Hill’s Science Diet Adult Light (Dry)


Rating: ☆☆☆☆☆

This Review Has Been Merged with
Hill’s Science Diet Adult (Dry)

Hill’s Science Diet Adult Light dry dog food receives the Advisor’s lowest tier rating of 1.5 stars.

The Hill’s Science Diet Adult Light product line lists four dry dog foods.

Although we found no AAFCO nutritional adequacy statements for these dog foods on the Hill’s website, each product appears to be designed for weight management (adult maintenance).

  • Hill’s Science Diet Adult Light
  • Hill’s Science Diet Adult Light Small Bites
  • Hill’s Science Diet Adult Light Large Breed
  • Hill’s Science Diet Adult Light Small and Toy Breed

Hill’s Science Diet Adult Light Small Bites dry dog food was selected to represent the others in the line for this review.

Hill's Science Diet Adult Light Small Bites

Dry Dog Food

Estimated Dry Matter Nutrient Content

Protein = 24% | Fat = 9% | Carbs = 59%

Ingredients: Ground whole grain corn, soybean mill run, chicken by-product meal, powdered cellulose, corn gluten meal, soybean meal, chicken liver flavor, soybean oil, latic acid, flaxseed, carmel color, iodized salt, l-lysine, choline chloride, potassium chloride, vitamins (l-ascorbyl-2-polyphosphate (source of vitamin C), vitamin E supplement, niacin, thiamine mononitrate, vitamin A supplement, calcium pantothenate, biotin, vitamin B12 supplement, pyridoxine hydrochloride, riboflavin, folic acid, vitamin D3 supplement), vitamin E supplement, dicalcium phosphate, minerals (ferrous sulfate, zinc oxide, copper sulfate, manganous oxide, calcium iodate, sodium selenite), taurine, l-carnitine, preserved with mixed tocopherols and citric acid, phosphoric acid, beta-carotene, rosemary extract

Fiber (estimated dry matter content) = 12.4%

Red items indicate controversial ingredients

Estimated Nutrient Content
Guaranteed Analysis24%9%NA
Dry Matter Basis24%9%59%
Calorie Weighted Basis23%21%56%
Protein = 23% | Fat = 21% | Carbs = 56%

The first ingredient in this dog food is corn. Corn is an inexpensive and controversial cereal grain of only modest nutritional value to a dog.

For this reason, we do not consider corn a preferred component in any dog food.

The second item lists soybean mill run. Mill run is a by-product, mostly the hulls of soybeans remaining after processing the beans into meal. This is nothing more than a cheap, low-quality filler more commonly found in cattle feeds.

The third ingredient is chicken by-product meal, a dry rendered product of slaughterhouse waste. It’s made from what’s left of a slaughtered chicken after all the prime cuts have been removed.

In addition to organs (the nourishing part), this stuff can contain almost anything — feet, beaks, undeveloped eggs — anything except quality skeletal muscle (real meat).

On the brighter side, by-product meals are meat concentrates and contain nearly 300% more protein than fresh chicken.

The fourth item lists powdered cellulose, a non-digestible plant fiber usually made from the by-products of vegetable processing. Cellulose is sometimes added to dilute the number of calories per serving and to give the feeling of fullness when it is eaten.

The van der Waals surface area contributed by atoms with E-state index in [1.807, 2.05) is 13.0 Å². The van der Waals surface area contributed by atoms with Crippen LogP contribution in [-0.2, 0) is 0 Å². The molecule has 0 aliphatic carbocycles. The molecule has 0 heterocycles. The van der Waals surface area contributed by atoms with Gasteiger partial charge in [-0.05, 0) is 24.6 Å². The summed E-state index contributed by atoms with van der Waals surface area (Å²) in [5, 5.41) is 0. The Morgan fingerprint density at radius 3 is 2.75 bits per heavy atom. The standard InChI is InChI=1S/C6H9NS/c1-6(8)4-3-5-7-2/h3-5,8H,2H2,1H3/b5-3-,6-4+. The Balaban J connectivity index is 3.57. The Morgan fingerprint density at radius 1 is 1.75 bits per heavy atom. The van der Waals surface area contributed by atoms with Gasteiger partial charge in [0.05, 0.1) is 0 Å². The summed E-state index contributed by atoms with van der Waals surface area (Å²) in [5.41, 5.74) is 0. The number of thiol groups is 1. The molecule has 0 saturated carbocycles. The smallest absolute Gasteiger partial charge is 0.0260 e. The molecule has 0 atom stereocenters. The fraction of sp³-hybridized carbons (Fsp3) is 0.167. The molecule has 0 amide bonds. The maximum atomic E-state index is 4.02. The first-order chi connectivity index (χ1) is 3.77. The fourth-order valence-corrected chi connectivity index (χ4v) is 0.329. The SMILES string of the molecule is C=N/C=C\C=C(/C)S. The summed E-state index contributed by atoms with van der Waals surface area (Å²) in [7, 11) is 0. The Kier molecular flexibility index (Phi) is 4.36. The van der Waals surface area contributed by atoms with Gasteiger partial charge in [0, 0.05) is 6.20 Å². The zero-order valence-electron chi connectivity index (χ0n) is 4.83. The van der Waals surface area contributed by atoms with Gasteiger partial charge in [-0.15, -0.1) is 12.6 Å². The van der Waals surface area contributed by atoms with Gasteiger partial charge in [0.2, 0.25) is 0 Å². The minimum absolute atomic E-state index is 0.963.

Except for the usual benefits of fiber, powdered cellulose provides no nutritional value to a dog.

The fifth item lists corn gluten meal. Gluten is the rubbery residue remaining once corn has had most of its starchy carbohydrate washed out of it.

Compared to meat, glutens are inferior grain-based proteins lower in many of the essential amino acids dogs need for life.

This inexpensive plant-based ingredient can significantly boost the total protein content reported in this dog food.

The sixth ingredient is soybean meal. Soybean meal is actually a useful by-product. It’s what remains of soybeans after all the oil has been removed.

Soybean meal contains 48% protein. However, compared to meat, this item is considered an inferior plant-based protein providing a lower biological value.

After the liver flavor, we find soil oil, red flagged here only due to its rumored (yet unlikely) link to canine food allergies.

However, since soybean oil is high in omega-6 fatty acids and contains no omega-3’s, it’s considered less nutritious than canola or flaxseed oils.

From here, the list goes on to include a number of other items.

But to be realistic, ingredients located this far down the list (other than nutritional supplements) are not likely to affect the overall rating of this product.

With two notable exceptions

First, we find no evidence of probiotics, friendly bacteria applied to the surface of the kibble after processing.

And lastly, the minerals listed here do not appear to be chelated. And that can make them more difficult to absorb. Non-chelated minerals are usually associated with lower quality dog foods.

Hill’s Science Diet Adult Light Dry Dog Food
The Bottom Line

Judging by its ingredients alone, Hill’s Science Diet Adult Light dry dog food appears to be a below-average kibble.

But ingredient quality by itself cannot tell the whole story. We still need to estimate the product’s meat content before determining a final rating.

The dashboard displays a dry matter protein reading of 24%, a fat level of 9% and an estimated carbohydrate content of 59%.